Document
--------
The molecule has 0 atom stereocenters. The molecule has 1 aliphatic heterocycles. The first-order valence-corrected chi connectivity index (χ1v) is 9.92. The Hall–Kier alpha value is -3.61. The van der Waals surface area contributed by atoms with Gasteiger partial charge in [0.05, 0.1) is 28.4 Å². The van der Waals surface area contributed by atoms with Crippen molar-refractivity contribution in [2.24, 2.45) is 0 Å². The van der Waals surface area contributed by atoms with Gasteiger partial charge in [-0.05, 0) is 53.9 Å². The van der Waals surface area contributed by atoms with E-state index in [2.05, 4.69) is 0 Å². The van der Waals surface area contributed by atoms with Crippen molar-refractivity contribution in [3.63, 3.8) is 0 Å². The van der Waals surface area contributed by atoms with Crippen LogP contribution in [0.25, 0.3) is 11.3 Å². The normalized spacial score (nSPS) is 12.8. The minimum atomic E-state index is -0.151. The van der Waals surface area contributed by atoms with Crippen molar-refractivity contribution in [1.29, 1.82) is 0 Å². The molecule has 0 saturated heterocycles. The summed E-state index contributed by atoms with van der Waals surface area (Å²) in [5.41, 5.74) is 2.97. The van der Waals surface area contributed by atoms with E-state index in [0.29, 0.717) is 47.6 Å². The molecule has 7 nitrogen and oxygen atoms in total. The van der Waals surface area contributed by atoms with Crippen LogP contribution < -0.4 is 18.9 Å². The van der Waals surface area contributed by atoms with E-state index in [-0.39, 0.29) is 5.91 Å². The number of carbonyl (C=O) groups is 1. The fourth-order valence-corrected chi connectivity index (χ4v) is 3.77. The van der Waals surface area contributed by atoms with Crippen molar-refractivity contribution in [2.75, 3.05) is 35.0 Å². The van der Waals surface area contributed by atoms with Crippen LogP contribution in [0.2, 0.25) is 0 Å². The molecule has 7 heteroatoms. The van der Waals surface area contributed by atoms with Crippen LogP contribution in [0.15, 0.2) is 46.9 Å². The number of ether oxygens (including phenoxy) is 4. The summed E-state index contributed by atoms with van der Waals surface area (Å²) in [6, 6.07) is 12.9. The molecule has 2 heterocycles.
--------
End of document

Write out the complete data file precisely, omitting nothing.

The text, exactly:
The molecule has 0 atom stereocenters. The molecule has 1 aliphatic heterocycles. The first-order valence-corrected chi connectivity index (χ1v) is 9.92. The Hall–Kier alpha value is -3.61. The van der Waals surface area contributed by atoms with Gasteiger partial charge in [0.05, 0.1) is 28.4 Å². The van der Waals surface area contributed by atoms with Crippen molar-refractivity contribution in [2.24, 2.45) is 0 Å². The van der Waals surface area contributed by atoms with Gasteiger partial charge in [-0.05, 0) is 53.9 Å². The van der Waals surface area contributed by atoms with E-state index in [2.05, 4.69) is 0 Å². The van der Waals surface area contributed by atoms with Crippen molar-refractivity contribution in [3.63, 3.8) is 0 Å². The van der Waals surface area contributed by atoms with Crippen LogP contribution in [0.25, 0.3) is 11.3 Å². The normalized spacial score (nSPS) is 12.8. The minimum atomic E-state index is -0.151. The van der Waals surface area contributed by atoms with Crippen molar-refractivity contribution in [1.29, 1.82) is 0 Å². The molecule has 0 saturated heterocycles. The summed E-state index contributed by atoms with van der Waals surface area (Å²) in [5.41, 5.74) is 2.97. The van der Waals surface area contributed by atoms with E-state index in [0.29, 0.717) is 47.6 Å². The molecule has 7 nitrogen and oxygen atoms in total. The van der Waals surface area contributed by atoms with Crippen LogP contribution < -0.4 is 18.9 Å². The van der Waals surface area contributed by atoms with E-state index in [-0.39, 0.29) is 5.91 Å². The number of carbonyl (C=O) groups is 1. The fourth-order valence-corrected chi connectivity index (χ4v) is 3.77. The van der Waals surface area contributed by atoms with Crippen molar-refractivity contribution in [2.75, 3.05) is 35.0 Å². The van der Waals surface area contributed by atoms with Crippen LogP contribution in [0.2, 0.25) is 0 Å². The molecule has 7 heteroatoms. The van der Waals surface area contributed by atoms with Crippen LogP contribution in [0.15, 0.2) is 46.9 Å². The number of ether oxygens (including phenoxy) is 4. The summed E-state index contributed by atoms with van der Waals surface area (Å²) in [6, 6.07) is 12.9. The molecule has 2 heterocycles.